Inigo Montoya on assignment for the "Who Is the Absurd Man?" blog...
(Yes, it's a tough life...)
We are in Nicaragua, visiting an absurd buddy of ours from college days. He has gone bamboo, as we wrote about here.
There is the beach… the sun and the waves… He lives a very laid back lifestyle, free of many of the distractions and chaos of modern life. He lives simply. He seemed to not have many material possessions. In fact, he told us when he moved here five years ago he took only what he could carry.
He has since picked up things while here. He is not an ascetic. He has a TV and DVD player, a bookshelf of second hand books and even an internet connection. But it is all modest and yet somehow very comfortable. And always we could hear the ocean.
He doesn’t work at the moment. The cost of living is so cheap; he only has to work occasionally to live pretty well. His living expenses he told us can go as low as $500 a month.
The food is fresh and good. You could eat a big dinner with a couple of beers and it would cost you about three dollars. We walked through an open-air market in the nearby town...
And there you could find fresh seafood pulled out of the sea that morning. A rack of these beauties cost you only about $1.
We were feeling very mellow and absurd the whole time we were there. For whatever reasons, the ridiculous and futile nature of life back home seemed readily evident here. Really, it is as Thoreau once wrote, somewhere, that men need little to be happy.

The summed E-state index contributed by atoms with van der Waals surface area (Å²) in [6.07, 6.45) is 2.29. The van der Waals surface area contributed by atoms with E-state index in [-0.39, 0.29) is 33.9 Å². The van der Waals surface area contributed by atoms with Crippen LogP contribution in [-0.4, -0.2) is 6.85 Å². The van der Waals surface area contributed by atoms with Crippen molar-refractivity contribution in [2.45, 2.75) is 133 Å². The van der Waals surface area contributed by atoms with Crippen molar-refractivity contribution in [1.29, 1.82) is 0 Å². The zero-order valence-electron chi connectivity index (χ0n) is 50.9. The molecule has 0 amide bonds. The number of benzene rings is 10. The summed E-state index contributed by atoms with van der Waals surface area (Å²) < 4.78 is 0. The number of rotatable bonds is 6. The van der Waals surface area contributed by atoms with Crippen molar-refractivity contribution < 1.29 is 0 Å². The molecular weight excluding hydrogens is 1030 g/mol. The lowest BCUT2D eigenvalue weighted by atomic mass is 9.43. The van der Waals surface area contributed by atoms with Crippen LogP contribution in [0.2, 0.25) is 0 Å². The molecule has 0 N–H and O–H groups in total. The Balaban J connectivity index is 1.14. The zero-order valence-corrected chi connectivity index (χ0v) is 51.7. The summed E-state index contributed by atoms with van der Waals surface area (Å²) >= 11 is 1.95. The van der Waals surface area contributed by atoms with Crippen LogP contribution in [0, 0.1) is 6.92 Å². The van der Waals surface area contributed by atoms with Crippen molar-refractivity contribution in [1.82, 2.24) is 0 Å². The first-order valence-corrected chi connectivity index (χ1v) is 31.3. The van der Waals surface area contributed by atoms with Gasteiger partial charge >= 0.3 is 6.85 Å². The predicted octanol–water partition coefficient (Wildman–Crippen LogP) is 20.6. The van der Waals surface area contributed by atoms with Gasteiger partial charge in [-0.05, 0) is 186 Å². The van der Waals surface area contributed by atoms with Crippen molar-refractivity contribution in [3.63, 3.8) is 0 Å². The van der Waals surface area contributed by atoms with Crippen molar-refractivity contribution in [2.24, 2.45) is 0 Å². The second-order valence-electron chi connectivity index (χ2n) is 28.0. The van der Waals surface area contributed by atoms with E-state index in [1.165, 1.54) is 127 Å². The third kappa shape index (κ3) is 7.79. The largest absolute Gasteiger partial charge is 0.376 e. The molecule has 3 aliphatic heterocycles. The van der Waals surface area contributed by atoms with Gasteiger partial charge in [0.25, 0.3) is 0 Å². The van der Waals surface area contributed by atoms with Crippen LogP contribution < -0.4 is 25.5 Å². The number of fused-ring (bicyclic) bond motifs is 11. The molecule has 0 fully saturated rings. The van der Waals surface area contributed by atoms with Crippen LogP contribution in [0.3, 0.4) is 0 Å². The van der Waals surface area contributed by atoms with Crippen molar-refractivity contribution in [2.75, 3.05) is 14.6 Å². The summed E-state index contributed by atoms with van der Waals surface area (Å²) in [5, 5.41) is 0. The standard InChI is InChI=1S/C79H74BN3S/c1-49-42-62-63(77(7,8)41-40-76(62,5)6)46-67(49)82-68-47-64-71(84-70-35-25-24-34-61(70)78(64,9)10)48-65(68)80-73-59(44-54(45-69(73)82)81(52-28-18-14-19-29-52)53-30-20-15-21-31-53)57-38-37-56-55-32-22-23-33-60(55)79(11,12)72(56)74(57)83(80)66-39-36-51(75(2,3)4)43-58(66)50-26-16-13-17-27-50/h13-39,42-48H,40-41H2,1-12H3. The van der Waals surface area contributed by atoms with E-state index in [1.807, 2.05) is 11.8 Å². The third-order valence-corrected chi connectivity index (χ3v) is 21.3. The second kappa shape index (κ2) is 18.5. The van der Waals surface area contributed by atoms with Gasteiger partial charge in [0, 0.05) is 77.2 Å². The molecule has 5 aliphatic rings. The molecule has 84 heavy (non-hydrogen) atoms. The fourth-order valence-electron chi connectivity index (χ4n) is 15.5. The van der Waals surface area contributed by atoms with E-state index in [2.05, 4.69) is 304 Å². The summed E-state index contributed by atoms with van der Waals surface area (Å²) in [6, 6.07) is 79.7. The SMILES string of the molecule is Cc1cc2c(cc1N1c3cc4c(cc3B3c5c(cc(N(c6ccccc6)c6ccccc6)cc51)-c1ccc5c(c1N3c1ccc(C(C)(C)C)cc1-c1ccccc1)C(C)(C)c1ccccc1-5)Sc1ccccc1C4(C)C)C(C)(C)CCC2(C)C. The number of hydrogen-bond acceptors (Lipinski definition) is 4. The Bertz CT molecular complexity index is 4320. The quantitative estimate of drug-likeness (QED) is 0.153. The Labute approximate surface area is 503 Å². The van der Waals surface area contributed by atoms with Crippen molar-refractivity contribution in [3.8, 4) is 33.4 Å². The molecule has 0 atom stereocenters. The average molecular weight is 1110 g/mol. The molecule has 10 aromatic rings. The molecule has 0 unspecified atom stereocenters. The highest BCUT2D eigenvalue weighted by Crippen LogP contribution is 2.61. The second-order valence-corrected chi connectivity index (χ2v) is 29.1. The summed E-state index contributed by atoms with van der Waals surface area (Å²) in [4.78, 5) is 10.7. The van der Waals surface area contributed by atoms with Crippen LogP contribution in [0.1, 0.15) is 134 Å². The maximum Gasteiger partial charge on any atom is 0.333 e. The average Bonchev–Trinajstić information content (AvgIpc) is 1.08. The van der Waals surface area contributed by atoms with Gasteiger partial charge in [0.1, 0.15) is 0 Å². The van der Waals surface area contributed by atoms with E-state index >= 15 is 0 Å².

These feelings made us want to chuck it all and head for life in the sun. As Rick wrote about in his post here, our pangs for going bamboo (GB) have made us think.
However, after being here a week, we have to say we’ve come to a different conclusion than the one we expected. In fact, Rick tipped our hand in his post the other day.
What we started to realize is that this thing – this pang for GB – is really all in our head. The absurd is a sensibility. It’s a way of thinking. There is no reason why we can’t be just as absurd at home as here. Somehow, that seems more clear to us now than before.
After all, we frequently are critical of those that drive themselves to be rich or famous, those that grasp for some arbitrary measure of success. And it occurs to us that the GB pang is no different. It's a grasping of a different sort, but a grasping nonetheless. It is hardly consistent with the equanimity of the true absurd man, able to find a sense of contentment in whatever circumstances he finds himself in.
The truth of the matter is that there is no absurd lifestyle. There is no "absurd way to be." It's all inside. Absurd men can go live on a beach in the GB fashion. But an absurd man may just as well live in a big city and seem, to the outside world, a hard-working fellow.
Camus dealt with these ideas in Myth of Sisyphus. "The lover, the actor, or the adventurer plays the absurd. But equally well, if he wishes, the chaste man, the civil servant, or the president of the Republic. It is enough to know and mask nothing."
He also uses this wonderful metaphor. The absurd men are, he says, like princes, but "they have this advantage over others: they know all royalties are illusory."
The key conclusion then is simply this: The absurd man can live like any other man, The difference is he knows it's all an illusion. The absurd man knows that nothing matters in the end.